You've heard the complaint: Although times are good, there is far too much income inequality in America. This gripe is grounded in data from the U.S. Census Bureau's annual report on income, the latest version of which was released in September. According to those data, the 20 percent of Americans with the lowest incomes earn a mere 3.6 percent of all wages paid, while the top 20 percent take home 49 percent of the loot. Translated into money terms, that means for every $1 earned by someone in the bottom quintile, a top quintile person earns more than $13.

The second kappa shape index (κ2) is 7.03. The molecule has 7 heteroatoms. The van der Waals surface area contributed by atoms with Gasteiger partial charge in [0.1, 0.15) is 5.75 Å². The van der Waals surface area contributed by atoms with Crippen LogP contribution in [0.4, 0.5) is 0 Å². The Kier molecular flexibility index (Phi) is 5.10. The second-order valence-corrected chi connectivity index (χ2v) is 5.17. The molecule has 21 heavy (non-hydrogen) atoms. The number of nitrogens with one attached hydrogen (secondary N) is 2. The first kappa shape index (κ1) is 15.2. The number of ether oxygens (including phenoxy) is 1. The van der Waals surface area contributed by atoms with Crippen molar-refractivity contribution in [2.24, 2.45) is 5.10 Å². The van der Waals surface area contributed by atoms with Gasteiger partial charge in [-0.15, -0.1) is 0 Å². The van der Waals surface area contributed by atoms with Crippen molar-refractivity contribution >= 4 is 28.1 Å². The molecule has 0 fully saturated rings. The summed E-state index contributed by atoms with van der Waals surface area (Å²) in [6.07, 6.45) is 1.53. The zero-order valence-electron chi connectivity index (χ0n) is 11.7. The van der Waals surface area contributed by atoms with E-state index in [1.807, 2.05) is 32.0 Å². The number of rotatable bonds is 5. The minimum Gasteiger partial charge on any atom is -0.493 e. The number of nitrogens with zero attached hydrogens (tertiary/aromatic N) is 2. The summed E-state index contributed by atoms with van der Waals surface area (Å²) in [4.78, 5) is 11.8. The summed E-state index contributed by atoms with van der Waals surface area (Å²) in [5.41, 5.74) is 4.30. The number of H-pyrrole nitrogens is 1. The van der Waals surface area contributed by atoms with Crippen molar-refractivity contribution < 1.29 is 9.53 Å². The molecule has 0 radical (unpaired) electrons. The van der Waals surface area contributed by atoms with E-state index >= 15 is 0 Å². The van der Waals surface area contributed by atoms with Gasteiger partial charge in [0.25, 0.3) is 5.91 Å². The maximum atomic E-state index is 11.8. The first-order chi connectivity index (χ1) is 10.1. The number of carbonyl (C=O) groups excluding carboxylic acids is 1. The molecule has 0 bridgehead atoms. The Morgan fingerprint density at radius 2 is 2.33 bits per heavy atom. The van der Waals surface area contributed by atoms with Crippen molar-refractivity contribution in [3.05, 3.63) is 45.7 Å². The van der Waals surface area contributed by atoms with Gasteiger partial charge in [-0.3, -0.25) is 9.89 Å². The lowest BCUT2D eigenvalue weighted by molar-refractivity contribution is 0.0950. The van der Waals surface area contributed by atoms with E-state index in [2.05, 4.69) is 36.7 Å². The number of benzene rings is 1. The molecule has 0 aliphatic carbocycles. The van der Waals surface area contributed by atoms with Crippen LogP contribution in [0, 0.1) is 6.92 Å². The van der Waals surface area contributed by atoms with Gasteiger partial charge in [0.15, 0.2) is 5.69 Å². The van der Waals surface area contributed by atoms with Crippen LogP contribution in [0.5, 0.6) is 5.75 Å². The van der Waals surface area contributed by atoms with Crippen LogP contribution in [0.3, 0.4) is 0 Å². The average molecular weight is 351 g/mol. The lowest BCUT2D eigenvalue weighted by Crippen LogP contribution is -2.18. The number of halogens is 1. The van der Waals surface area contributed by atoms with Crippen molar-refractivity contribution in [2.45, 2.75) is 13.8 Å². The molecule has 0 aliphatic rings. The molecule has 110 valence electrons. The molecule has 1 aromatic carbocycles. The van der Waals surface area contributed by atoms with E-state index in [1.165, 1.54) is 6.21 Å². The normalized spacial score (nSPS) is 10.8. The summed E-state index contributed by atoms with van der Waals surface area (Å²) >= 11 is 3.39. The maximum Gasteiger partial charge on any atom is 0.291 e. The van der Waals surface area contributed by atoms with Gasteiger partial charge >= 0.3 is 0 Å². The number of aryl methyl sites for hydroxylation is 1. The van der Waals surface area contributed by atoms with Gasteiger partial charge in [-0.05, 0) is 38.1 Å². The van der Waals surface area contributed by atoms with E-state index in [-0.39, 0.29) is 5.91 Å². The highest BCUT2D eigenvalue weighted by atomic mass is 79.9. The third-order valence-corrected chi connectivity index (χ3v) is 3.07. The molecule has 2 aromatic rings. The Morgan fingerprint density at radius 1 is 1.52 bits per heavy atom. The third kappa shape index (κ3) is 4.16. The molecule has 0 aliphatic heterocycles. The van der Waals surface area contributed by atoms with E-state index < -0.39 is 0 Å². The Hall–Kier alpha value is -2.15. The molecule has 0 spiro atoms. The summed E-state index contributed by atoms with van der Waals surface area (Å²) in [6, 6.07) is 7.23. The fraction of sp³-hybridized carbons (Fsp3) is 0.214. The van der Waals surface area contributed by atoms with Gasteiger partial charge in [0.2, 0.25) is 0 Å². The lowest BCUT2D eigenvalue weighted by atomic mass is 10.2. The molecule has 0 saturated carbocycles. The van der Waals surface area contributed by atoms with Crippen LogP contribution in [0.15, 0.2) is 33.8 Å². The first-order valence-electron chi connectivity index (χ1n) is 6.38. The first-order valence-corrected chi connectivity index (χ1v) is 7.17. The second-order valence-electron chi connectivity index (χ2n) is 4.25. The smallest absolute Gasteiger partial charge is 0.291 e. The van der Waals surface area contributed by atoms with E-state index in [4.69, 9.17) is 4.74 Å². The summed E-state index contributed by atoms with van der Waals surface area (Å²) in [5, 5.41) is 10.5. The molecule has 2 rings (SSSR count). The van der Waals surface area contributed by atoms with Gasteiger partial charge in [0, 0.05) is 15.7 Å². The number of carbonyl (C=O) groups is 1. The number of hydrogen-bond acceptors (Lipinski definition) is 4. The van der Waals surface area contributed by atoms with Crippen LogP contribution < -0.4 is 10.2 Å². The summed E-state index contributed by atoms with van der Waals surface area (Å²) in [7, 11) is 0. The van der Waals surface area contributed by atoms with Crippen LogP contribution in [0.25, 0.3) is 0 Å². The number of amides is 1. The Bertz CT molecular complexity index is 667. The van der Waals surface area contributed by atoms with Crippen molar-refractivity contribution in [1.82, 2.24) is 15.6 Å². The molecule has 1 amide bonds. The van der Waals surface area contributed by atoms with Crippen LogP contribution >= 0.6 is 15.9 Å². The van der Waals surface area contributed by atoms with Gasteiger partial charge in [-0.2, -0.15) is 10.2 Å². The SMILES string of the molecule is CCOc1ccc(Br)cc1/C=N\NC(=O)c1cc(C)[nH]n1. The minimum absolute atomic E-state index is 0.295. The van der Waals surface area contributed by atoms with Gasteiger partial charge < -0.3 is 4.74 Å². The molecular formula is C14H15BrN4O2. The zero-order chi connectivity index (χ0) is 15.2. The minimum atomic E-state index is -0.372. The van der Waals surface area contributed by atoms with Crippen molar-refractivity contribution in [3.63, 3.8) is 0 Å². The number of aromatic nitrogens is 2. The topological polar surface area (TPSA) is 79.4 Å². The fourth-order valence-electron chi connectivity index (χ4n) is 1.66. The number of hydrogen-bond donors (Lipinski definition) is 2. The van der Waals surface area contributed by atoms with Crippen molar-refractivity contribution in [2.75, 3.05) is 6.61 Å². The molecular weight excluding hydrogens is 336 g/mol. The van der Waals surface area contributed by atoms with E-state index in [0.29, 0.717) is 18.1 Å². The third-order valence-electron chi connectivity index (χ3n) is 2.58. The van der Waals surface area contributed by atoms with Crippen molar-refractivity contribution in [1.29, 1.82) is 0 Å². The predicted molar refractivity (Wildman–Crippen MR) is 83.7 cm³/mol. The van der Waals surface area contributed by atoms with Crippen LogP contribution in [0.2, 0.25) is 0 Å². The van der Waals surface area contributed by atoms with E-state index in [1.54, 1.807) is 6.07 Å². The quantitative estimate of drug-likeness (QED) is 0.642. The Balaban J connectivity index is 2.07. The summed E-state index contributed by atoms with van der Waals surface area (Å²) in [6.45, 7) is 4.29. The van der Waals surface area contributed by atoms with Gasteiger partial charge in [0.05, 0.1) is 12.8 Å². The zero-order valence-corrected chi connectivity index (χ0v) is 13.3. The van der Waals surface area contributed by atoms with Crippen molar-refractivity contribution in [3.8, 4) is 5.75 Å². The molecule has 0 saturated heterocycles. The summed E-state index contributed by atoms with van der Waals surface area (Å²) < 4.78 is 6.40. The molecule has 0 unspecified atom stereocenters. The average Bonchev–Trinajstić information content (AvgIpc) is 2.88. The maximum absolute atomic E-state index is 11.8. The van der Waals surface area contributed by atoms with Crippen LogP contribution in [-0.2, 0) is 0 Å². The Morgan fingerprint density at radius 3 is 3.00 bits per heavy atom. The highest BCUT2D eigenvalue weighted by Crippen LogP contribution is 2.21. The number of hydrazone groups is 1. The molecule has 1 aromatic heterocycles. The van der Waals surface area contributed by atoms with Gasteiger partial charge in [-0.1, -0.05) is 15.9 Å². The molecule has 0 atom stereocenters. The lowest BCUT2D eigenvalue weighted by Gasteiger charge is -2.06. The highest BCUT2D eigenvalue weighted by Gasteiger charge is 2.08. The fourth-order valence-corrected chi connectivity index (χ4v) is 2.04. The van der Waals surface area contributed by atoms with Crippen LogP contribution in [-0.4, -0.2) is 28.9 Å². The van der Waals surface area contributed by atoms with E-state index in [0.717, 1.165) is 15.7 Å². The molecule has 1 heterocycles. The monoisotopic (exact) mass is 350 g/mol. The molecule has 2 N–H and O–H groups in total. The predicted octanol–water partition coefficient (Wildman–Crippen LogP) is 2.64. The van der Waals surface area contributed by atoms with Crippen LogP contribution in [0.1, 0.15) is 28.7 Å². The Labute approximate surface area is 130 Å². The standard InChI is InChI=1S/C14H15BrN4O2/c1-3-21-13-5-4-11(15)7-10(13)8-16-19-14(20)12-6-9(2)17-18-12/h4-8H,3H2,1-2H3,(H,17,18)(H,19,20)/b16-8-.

Not true, says a recent report from the Heritage Foundation, which identifies three significant sources of bias in the Census Bureau figures. First, the quintiles are not really quintiles. The top quintile actually has 24.3 percent of all income earners, while the bottom contains only 14.8 percent. That's because the bureau counts households, rather than individuals, and high-earner households are more likely to be composed of married couples with multiple earners than are low-income households. Second, the bureau leaves out some forms of income, including government benefits such as food stamps, and fails to adjust for the significantly higher taxes paid by high earners. Third, the bureau doesn't account for the fact that those in the top quintile work nearly twice as many hours as those in the bottom. After these adjustments, says Heritage, the spread is reduced to $3.08 for every $1 earned. Which sounds almost European.